The printer wire is of an impact-resistant and wear-resistant material, such as a tungsten alloy (e.g., tungsten or tungsten-rhenium) or tungsten carbide. Of these materials, tungsten is currently preferred for its economy. The copper alloy layer may be formed conveniently by electro-plating, although other techniques may be utilized, so long as they result in an adherent layer of relatively uniform thickness, e.g., electroless plating, vapor deposition or cladding. The thickness of the layer is not critical, but must be sufficient to protect the wire from any embrittling effects of the subsequent brazing operation. By way of example, copper alloy layers from 0.00005 inches to 0.0005 inches in thickness have been found satisfactory on tungsten wires of 0.014 inches in diameter.
Referring now to FIG. 2, there is shown another embodiment of a copper alloy-covered printer wire wherein the base portion, i.e., that portion which will be inserted into the socket of the pin or armature to form the printer wire assembly, is covered with a layer 22 of a braze composition or element or composition which upon heating will alloy with at least a portion of the copper alloy layer 21 to form a braze. Suitable braze compositions are well-known, but could include, for example, a silver solder, nickel-boron self-fluxing alloy, or gold alloy. The thickness of the braze layer is not critical, thicknesses of 0.0003 inches to 0.001 inches having been found satisfactory to form assemblies from 0.014 inches diameter wires. The base portions of such wires are typically about 0.08 inches to 0.25 inches, or 2-12 percent of the total length of the wires.
Referring now to FIG. 3, there is shown another embodiment of the printer wire of FIG. 2, wherein separate layers 32 and 33 of braze-forming elements or compositions cover the base portion of copper alloy layer 31. Upon heating, such layers alloy with each other to form a braze. Depending upon their composition, such layers may also at least partially alloy with layer 31 to form a braze. For example, layer 32 may be silver, and layer 33 may be zinc. Upon heating, the zinc layer melts and alloys with the silver layer to form a silver solder braze. In addition to Zn, tin may also be used as a low melting or fluxing element in the in-situ formation of a braze. In will be appreciated that depending upon the brazing composition, the temperature and time of brazing, some or all of the copper alloy layer may be alloyed with the braze. FIGS. 4 and 5 show braze-bonded printer wire assemblies in which the copper alloy layer 41 remains at least partially intact in the embodiment of FIG. 4, but has been completely alloyed in the base portion in the embodiment of FIG. 5. Thus, only that portion 51 which extends beyond pin 54 remains intact in the embodiment of FIG. 5.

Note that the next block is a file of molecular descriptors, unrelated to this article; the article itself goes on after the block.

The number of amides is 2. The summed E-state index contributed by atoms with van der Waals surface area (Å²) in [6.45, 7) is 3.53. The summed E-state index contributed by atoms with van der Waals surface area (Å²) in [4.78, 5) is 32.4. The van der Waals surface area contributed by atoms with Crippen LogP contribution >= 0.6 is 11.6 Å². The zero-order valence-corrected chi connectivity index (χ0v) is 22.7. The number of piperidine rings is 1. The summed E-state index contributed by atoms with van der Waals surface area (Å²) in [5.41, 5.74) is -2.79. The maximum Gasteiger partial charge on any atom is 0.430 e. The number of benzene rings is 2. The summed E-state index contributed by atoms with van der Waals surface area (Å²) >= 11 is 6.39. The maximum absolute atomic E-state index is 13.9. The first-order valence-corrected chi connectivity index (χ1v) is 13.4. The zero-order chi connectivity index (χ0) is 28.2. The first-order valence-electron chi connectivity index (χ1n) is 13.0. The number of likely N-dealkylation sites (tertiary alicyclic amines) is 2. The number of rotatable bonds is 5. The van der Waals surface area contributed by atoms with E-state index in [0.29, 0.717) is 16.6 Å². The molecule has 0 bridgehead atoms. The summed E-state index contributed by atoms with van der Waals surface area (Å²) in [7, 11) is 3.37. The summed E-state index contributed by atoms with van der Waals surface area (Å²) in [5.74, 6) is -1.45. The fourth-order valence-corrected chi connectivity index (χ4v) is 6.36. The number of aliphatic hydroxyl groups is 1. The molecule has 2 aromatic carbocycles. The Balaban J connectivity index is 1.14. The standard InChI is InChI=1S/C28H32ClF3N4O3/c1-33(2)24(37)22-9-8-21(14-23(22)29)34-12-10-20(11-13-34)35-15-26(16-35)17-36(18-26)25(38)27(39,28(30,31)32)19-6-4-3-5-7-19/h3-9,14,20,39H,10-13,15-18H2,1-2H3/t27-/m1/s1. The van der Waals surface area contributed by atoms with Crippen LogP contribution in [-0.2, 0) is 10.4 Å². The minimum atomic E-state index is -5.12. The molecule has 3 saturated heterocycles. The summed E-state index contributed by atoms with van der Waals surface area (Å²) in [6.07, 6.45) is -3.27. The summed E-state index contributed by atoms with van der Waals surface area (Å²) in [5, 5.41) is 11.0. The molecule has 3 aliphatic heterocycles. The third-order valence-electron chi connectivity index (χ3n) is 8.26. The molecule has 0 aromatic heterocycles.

The preferred method of forming the layers of copper alloy and braze or braze-forming layers on the printer wire is by successive electroplating. These electroplated layers may be closely controlled in thickness so that the base portion of the wire fits snugly into the socket of the pin or armature and makes substantial contact with the wall of the socket. Such an arrangement avoids complex fixturing to maintain the pin in proper alignment during brazing, and assures the proper amount of braze for a braze bond of uniformly adequate mechanical strength. Brazing is then conveniently accomplished by heating the entire assembly, e.g., by induction heating, to melt the braze and form the braze bond.
While there has been shown and described what are at present considered the preferred embodiments of the invention, it will be obvious to those skilled in the art that various changes and modifications may be made therein without departing from the scope of the invention as defined by the appended claims.
Printer wire assemblies described herein are useful in dot matrix printers for high speed computer print-outs.
|Cited Patent||Filing date||Publication date||Applicant||Title|
|US3296693 *||Sep 21, 1962||Jan 10, 1967||Carter Shirley J||Tungsten carbide brazing|
|US4011981 *||Mar 27, 1975||Mar 15, 1977||Olin Corporation||Process for bonding titanium, tantalum, and alloys thereof|
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|JPS51107251A *||Title not available|
|Citing Patent||Filing date||Publication date||Applicant||Title|
|US4544288 *||Nov 23, 1983||Oct 1, 1985||Citizen Watch Co., Ltd.||Impact dot printing head|
|US4569604 *||Dec 21, 1983||Feb 11, 1986||Tokyo Shibaura Denki Kabushiki Kaisha||Printing head apparatus and manufacturing method|
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|US4650353 *||May 24, 1982||Mar 17, 1987||Gte Products Corporation||Printer wire|
|US4671685 *||Feb 10, 1986||Jun 9, 1987||Gte Products Corporation||Printer wire|
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|US5711622 *||Apr 10, 1997||Jan 27, 1998||Tally Printer Corporation||Printer element|
|US6333494 *||Dec 4, 2000||Dec 25, 2001||General Electric Company||Method of induction brazing transformer strands to base plate|
|EP0357057A2 *||Aug 30, 1989||Mar 7, 1990||Oki Electric Industry Co., Ltd.||Armature of printing head for use in wire printer|
|U.S. Classification||400/124.31, 101/93.05|